The Foreign Service Journal - March 2018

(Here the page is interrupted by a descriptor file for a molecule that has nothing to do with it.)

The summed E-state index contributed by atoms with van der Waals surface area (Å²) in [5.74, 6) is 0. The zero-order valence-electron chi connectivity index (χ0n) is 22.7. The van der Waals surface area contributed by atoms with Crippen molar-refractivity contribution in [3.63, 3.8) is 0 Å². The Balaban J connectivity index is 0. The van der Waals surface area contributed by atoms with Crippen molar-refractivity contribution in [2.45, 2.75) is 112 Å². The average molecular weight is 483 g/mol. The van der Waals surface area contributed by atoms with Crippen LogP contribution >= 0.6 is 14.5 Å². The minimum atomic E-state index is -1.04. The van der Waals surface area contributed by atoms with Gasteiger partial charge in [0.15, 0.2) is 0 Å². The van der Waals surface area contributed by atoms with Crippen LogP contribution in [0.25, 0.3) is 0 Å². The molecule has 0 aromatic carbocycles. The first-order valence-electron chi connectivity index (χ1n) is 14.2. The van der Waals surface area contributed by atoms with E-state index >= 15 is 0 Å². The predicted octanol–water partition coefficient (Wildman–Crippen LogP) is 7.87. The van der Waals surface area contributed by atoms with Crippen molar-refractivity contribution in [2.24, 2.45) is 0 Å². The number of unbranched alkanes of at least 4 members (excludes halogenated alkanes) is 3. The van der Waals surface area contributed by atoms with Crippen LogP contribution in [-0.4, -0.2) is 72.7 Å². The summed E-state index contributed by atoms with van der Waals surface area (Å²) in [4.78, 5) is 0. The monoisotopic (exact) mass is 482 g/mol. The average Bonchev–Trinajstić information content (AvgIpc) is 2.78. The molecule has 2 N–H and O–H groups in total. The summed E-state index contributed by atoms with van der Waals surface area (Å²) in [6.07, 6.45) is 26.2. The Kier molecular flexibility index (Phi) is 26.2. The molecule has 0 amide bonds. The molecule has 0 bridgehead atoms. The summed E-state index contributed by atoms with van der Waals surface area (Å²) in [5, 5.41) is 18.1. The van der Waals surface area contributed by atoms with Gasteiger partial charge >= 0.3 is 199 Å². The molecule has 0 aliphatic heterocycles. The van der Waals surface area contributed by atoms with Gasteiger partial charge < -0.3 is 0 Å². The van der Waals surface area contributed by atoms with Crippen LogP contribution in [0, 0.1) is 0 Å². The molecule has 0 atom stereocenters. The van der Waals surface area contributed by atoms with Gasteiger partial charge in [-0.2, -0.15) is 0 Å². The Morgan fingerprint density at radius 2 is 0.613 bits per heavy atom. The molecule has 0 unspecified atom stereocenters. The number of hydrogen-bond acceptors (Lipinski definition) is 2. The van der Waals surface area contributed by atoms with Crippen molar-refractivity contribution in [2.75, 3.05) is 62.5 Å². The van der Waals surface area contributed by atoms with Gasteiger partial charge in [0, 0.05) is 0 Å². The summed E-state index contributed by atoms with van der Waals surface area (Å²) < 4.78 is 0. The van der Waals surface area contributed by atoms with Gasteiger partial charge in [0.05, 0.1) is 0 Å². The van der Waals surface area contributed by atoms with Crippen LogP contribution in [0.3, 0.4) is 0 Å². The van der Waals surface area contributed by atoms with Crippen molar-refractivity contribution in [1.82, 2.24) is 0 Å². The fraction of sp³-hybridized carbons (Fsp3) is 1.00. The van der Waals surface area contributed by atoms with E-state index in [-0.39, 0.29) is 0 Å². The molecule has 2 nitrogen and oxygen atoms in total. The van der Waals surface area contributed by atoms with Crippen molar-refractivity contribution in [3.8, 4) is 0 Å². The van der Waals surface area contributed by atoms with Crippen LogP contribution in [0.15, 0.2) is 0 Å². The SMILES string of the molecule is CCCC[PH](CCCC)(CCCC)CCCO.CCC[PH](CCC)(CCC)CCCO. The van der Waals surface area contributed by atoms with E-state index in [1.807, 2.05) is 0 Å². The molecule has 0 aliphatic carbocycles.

THE FOREIGN SERVICE JOURNAL | MARCH 2018 55 First, the head of the country’s defense forces “announces” the possibility of a coup two days before the actual event. Most of the coups that I am aware of were planned in secret, their targets only becoming aware when the tanks show up at the gate. Very sporting, and quintessentially Zimbabwean, of Chi- wenga and his collaborators to give fair warn- ing. Further, in most of the military takeovers I’ve seen up close, the deposed head of state is either sent into exile or flees (Sierra Leone), is arrested (Thailand) or is killed (South Korea and Vietnam). Robert Mugabe and his wife are placed under the “protection” of the military. But a coup by any other name is still a coup. To paraphrase Tendai Biti, the opposition politician and a former finance minis- ter: “If it waddles like a duck and quacks like a duck, it’s a duck.” Call it “under protection” if you will, but it sounds like “house arrest” to me. The same thing goes for the military’s statement that their action was not a coup d’état. Tanks in the street when there’s no parade mean basically one thing. From that point, however, the military’s actions didn’t seem to come from the standard coup playbook. Coup leader Chiwenga met with Robert Mugabe in what looked like a cordial meeting based on news photos of the event. Along with Mugabe’s Catholic priest, Father Fidelis Mukonori, the coup leaders negotiated with the 93-year-old potentate, who had ruled the country continu- ously for 37 years, to get him to resign. Mugabe was allowed to communicate by phone with South African President Jacob Zuma; he was given access to the media; and he was even allowed to call a Cabinet meeting. The End of an Era The military had given Mugabe a deadline for his resignation, stating that if he did not do so, the case would go to parliament for impeachment proceedings. ZANU-PF filed a motion for impeachment, which was supported by the opposition Move- ment for Democratic Change-Tsvangirai. Mugabe dug in his heels, refusing to resign and insisting he was the legitimate president and should be allowed to serve until the July 2018 elections. But when he called for a Nov. 20 Cabinet meeting, and 17 of his Cabinet members chose instead to attend Parliament, where his impeachment was on the agenda, he finally relented, and his letter of resignation was delivered to the speaker of the Parliament. For nearly four decades, Mugabe hadmanipulated those around him, playing on the liberation hero ethos and, by not naming a successor, making it difficult for anyone to work against him. During my tenure as ambassador (2009-2012), the twomain contenders were Mujuru andMnangagwa, and whenever one seemed to be edging above the other in popularity, Mugabe would do something to restore equilibrium. That equilibriumwas destroyed when he firedMujuru and elevatedMnangagwa in 2014, at about the same time Grace was beginning tomake her own political moves. What role Mugabe played in her actions is a matter of speculation, but I believe it’s safe to say that bothMugabe and his wife overestimated his popu- larity with the senior members of his party and the military. The initial refusal to resign and the insistence that he be allowed to serve out his termwere classic Mugabe. Only he can say whether he seriously thought he had a chance of succeeding, or if he was just bluffing to see how far he could push things. But his Nov. 20 cabinet meeting that saw 17 of his cabinet ministers ignoring his summons has to have told him that he’d lost the hand, and that it was time to fold. The Crocodile Takes the Throne On Nov. 24 Emmerson D. Mnangagwa, known throughout the country as “the Crocodile,” was installed as the leader of ZANU-PF and interim president of Zimbabwe. A teenager dur- ing the liberation struggle, he served in intelligence, and after independence was justice minister and, later, defense minister. He has worked closely with Mugabe for decades and, while he lacks Mugabe’s charisma and popularity, is considered a ruthless and calculating person. No one disputes his intelligence and capability. Like his mentor, he knows how to say what key listeners want to hear. During his inauguration address, for example, Mnan- Ambassador Charles Ray receives the Human Rights Defender award from the Zimbabwe Organization for Youth in Politics, Dec. 28, 2011. COURTESYOFCHARLESRAY